Wednesday, January 03, 2018
Generosity & Justice for the Homeless
A good news story has emerged in the past couple of days about a woman in Toronto, Jennifer Evans, who responded to word that homeless people and those who work on their behalf were being told that shelters were unable to accommodate more guests. She used social media to ask if there were people who could open up their homes or provide funding to rent hotel rooms for those who might otherwise be on the streets through these bitterly cold nights. Many people responded, including Mohamad Fakhih, the owner of a food supply company. He stepped forward to provide funds for a number of rooms, as well as feeding folk. His generous offer was for three nights, which is a considerable expense. What a reminder of the kindness of people in response to the needs of those who are often invisible in our society.
Meanwhile, there have been claims that there was miscommunication about the availability of shelter spaces and that centres have unused capacity. And those who are on the front lines of providing services to the indigent insist that this assurance that beds were available is "gaming the system" on the part of the city. A former street pastor in Toronto says this has been going on for years. As an example, a family of three might be put up in a room with five beds. Obviously those other two beds can't be filled by strangers, yet they are counted as available. In a number of shelters people are sleeping on cots or mattresses in hallways. The pastor insists that rather than the 94% capacity claimed by the city it is more like 105%.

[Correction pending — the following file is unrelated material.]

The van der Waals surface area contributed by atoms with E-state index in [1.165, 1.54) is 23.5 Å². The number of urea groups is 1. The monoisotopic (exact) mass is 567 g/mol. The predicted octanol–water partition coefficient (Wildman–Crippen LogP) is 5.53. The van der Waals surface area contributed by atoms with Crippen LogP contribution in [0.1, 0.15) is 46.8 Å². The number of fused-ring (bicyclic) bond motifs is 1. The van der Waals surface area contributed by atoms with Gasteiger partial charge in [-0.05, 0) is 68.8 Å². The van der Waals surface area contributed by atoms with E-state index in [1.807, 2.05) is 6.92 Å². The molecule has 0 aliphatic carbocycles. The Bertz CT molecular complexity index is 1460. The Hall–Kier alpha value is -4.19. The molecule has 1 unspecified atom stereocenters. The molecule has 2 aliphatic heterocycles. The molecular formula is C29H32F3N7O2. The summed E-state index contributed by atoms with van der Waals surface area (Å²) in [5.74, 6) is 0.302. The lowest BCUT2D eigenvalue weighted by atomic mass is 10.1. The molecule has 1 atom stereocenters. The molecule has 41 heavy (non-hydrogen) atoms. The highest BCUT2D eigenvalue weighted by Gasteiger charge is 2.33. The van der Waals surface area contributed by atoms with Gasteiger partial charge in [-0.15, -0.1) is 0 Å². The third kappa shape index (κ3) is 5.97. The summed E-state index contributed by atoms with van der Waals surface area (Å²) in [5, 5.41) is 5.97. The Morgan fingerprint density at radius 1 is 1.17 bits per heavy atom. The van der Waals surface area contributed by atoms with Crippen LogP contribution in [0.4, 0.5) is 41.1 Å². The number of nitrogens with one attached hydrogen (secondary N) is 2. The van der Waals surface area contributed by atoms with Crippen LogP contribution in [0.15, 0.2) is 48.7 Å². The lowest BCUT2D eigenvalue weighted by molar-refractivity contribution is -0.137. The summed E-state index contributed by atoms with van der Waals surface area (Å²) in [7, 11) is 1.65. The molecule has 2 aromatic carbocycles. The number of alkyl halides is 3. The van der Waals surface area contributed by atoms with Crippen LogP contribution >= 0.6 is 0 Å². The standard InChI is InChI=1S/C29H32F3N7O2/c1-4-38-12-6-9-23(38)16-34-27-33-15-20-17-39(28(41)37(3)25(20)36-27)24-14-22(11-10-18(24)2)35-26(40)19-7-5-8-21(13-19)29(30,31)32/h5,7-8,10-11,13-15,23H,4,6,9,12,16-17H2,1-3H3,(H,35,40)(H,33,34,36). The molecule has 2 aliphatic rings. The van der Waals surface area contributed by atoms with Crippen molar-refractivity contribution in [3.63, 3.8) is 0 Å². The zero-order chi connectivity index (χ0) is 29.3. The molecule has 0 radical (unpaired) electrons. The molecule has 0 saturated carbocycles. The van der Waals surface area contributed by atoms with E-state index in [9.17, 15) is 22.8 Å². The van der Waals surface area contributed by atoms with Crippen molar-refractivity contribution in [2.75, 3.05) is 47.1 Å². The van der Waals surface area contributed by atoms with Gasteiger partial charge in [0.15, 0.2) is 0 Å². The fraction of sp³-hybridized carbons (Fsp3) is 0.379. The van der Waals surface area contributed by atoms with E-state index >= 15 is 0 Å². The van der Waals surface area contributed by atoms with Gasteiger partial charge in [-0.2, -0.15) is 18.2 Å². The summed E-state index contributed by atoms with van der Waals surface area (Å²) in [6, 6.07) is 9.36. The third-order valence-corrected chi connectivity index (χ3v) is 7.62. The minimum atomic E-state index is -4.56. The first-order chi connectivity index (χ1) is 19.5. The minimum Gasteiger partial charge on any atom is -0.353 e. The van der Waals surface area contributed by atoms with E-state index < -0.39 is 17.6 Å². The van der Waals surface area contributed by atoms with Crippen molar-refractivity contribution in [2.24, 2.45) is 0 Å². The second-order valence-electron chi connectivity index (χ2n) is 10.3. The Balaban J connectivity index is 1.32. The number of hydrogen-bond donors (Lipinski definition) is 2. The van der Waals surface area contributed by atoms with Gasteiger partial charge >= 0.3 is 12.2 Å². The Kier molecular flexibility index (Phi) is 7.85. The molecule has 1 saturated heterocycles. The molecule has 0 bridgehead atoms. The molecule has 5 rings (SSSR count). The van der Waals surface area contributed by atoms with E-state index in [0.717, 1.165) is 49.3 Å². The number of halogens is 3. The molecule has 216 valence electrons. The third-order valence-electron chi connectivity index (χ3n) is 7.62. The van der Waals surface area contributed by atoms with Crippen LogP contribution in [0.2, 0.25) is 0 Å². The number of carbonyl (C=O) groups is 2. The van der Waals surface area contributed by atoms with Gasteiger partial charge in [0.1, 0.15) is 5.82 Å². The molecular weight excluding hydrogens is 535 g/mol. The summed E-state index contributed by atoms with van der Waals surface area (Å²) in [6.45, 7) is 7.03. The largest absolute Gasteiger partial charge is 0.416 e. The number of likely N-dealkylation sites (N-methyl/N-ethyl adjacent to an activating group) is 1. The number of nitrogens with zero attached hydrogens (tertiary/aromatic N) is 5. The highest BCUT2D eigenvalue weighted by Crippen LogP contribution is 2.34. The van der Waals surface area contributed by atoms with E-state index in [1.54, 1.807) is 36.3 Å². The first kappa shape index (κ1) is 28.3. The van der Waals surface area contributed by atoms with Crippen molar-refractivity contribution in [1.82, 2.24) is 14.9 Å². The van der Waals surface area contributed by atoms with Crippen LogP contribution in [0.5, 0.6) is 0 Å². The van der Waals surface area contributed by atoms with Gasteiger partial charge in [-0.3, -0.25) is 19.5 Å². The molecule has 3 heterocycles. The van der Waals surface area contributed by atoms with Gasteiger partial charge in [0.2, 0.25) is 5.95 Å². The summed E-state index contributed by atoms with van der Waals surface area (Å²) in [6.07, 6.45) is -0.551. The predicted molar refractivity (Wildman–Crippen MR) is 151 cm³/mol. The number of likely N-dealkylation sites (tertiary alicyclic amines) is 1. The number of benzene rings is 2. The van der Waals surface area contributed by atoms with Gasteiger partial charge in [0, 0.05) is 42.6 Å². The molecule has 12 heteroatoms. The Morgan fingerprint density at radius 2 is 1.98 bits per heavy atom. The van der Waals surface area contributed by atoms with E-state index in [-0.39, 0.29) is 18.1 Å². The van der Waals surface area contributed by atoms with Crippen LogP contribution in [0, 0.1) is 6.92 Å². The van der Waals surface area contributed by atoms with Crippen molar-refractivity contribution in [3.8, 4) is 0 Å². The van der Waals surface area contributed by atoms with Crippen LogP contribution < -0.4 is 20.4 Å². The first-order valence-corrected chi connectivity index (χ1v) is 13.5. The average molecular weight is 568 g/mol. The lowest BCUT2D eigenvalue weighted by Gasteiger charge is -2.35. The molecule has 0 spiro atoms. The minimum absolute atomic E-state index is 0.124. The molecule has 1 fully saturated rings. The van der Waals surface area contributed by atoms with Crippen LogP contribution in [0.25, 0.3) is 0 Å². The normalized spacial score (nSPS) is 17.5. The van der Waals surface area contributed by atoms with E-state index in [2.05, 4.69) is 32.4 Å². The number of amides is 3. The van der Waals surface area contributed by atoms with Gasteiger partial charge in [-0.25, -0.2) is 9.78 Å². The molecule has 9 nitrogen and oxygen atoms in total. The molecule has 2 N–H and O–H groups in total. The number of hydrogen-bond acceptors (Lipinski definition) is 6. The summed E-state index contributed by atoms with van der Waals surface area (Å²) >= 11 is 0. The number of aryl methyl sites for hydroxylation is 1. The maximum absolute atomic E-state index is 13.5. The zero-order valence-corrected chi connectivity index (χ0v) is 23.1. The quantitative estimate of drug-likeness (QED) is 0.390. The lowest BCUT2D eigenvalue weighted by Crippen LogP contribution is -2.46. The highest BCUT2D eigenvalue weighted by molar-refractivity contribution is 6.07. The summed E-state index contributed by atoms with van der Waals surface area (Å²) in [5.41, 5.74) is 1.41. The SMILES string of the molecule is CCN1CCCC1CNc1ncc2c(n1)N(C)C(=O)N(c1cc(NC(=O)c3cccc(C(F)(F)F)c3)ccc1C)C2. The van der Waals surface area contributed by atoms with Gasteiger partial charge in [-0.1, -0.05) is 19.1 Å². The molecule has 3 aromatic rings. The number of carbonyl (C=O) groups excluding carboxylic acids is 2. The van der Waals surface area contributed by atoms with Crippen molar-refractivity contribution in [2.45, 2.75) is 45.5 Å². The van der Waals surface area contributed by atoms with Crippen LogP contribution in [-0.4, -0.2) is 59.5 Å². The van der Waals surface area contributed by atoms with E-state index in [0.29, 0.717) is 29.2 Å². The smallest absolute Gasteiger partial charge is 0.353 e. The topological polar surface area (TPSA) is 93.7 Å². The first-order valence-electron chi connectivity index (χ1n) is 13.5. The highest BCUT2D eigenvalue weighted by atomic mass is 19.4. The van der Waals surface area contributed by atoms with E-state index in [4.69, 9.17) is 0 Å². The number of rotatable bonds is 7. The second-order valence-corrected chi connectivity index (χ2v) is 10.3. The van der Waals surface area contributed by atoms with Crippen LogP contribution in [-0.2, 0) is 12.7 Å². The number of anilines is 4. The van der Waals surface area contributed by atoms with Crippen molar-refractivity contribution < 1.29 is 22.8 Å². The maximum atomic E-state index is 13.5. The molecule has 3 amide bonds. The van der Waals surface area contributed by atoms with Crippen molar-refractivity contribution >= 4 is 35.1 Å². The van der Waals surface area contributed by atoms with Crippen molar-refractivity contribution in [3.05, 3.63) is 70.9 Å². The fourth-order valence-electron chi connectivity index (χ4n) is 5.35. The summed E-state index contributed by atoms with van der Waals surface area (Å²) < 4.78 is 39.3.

Can you imagine trying to survive outside during this weather? I'm nervous about letting our insistently outdoor cats go out into this intense cold.
You may recall a blog entry from last year about the Timothy Schmaltz Homeless Jesus sculpture in Hamilton which resulted in people calling 911 because they mistook it for an actual person. Again, it's good to know that people care. Still, we need to understand the issues of homelessness better, and to insist that all levels of government develop strategies which address root causes including the lack of affordable housing. Christ calls out to us from the streets, insisting on both compassion and justice.